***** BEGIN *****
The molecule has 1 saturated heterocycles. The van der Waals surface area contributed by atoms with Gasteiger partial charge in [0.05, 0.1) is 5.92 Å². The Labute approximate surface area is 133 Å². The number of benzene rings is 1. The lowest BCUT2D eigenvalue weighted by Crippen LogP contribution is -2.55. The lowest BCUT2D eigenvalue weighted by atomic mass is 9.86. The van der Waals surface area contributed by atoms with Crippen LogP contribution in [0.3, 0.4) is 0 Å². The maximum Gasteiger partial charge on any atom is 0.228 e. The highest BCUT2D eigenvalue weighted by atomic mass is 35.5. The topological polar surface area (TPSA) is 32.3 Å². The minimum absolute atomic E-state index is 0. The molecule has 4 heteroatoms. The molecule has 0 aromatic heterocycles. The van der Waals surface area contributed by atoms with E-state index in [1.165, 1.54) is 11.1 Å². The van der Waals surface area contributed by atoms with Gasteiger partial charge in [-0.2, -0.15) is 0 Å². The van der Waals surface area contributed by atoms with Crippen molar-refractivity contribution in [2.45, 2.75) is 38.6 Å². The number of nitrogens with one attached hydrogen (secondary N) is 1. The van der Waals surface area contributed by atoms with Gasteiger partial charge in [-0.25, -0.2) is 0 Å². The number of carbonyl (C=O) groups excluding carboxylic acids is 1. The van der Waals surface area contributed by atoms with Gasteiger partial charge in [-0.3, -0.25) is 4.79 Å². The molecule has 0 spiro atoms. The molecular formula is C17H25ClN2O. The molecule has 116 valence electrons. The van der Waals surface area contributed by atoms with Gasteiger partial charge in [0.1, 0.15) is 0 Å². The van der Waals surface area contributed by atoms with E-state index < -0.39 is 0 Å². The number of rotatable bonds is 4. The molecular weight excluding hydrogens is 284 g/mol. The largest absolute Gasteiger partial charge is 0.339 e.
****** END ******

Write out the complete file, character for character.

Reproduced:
The molecule has 1 saturated heterocycles. The van der Waals surface area contributed by atoms with Gasteiger partial charge in [0.05, 0.1) is 5.92 Å². The Labute approximate surface area is 133 Å². The number of benzene rings is 1. The lowest BCUT2D eigenvalue weighted by Crippen LogP contribution is -2.55. The lowest BCUT2D eigenvalue weighted by atomic mass is 9.86. The van der Waals surface area contributed by atoms with Crippen LogP contribution in [0.3, 0.4) is 0 Å². The maximum Gasteiger partial charge on any atom is 0.228 e. The highest BCUT2D eigenvalue weighted by atomic mass is 35.5. The topological polar surface area (TPSA) is 32.3 Å². The minimum absolute atomic E-state index is 0. The molecule has 4 heteroatoms. The molecule has 0 aromatic heterocycles. The van der Waals surface area contributed by atoms with E-state index in [1.165, 1.54) is 11.1 Å². The van der Waals surface area contributed by atoms with Gasteiger partial charge in [-0.2, -0.15) is 0 Å². The van der Waals surface area contributed by atoms with Crippen molar-refractivity contribution in [2.45, 2.75) is 38.6 Å². The number of nitrogens with one attached hydrogen (secondary N) is 1. The van der Waals surface area contributed by atoms with Gasteiger partial charge in [-0.25, -0.2) is 0 Å². The number of carbonyl (C=O) groups excluding carboxylic acids is 1. The van der Waals surface area contributed by atoms with Gasteiger partial charge in [-0.3, -0.25) is 4.79 Å². The molecule has 0 spiro atoms. The molecular formula is C17H25ClN2O. The molecule has 116 valence electrons. The van der Waals surface area contributed by atoms with Gasteiger partial charge in [0.1, 0.15) is 0 Å². The van der Waals surface area contributed by atoms with E-state index < -0.39 is 0 Å². The number of rotatable bonds is 4. The molecular weight excluding hydrogens is 284 g/mol. The largest absolute Gasteiger partial charge is 0.339 e.